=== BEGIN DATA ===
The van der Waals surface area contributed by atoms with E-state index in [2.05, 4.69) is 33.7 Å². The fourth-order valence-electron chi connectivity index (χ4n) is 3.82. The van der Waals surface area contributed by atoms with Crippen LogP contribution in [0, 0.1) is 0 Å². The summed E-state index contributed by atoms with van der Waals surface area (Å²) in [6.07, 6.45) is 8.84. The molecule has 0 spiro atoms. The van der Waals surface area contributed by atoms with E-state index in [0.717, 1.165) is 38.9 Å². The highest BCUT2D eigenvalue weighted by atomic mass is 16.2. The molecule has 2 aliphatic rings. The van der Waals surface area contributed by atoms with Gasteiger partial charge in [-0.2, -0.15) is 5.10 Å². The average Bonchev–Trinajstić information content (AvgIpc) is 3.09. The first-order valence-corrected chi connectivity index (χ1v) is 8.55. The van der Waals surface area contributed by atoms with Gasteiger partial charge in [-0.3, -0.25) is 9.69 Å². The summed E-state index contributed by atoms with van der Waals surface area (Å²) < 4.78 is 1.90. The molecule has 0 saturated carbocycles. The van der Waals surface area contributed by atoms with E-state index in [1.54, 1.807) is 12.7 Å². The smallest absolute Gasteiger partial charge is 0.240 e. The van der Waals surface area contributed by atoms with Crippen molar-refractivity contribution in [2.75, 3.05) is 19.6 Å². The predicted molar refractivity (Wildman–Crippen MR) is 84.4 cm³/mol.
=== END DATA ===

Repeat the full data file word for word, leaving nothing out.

The van der Waals surface area contributed by atoms with E-state index in [2.05, 4.69) is 33.7 Å². The fourth-order valence-electron chi connectivity index (χ4n) is 3.82. The van der Waals surface area contributed by atoms with Crippen LogP contribution in [0, 0.1) is 0 Å². The summed E-state index contributed by atoms with van der Waals surface area (Å²) in [6.07, 6.45) is 8.84. The molecule has 0 spiro atoms. The van der Waals surface area contributed by atoms with E-state index in [0.717, 1.165) is 38.9 Å². The highest BCUT2D eigenvalue weighted by atomic mass is 16.2. The molecule has 2 aliphatic rings. The van der Waals surface area contributed by atoms with Gasteiger partial charge in [-0.2, -0.15) is 5.10 Å². The average Bonchev–Trinajstić information content (AvgIpc) is 3.09. The first-order valence-corrected chi connectivity index (χ1v) is 8.55. The van der Waals surface area contributed by atoms with Gasteiger partial charge in [-0.3, -0.25) is 9.69 Å². The summed E-state index contributed by atoms with van der Waals surface area (Å²) < 4.78 is 1.90. The molecule has 0 saturated carbocycles. The van der Waals surface area contributed by atoms with E-state index in [1.54, 1.807) is 12.7 Å². The smallest absolute Gasteiger partial charge is 0.240 e. The van der Waals surface area contributed by atoms with Crippen molar-refractivity contribution in [2.75, 3.05) is 19.6 Å². The predicted molar refractivity (Wildman–Crippen MR) is 84.4 cm³/mol.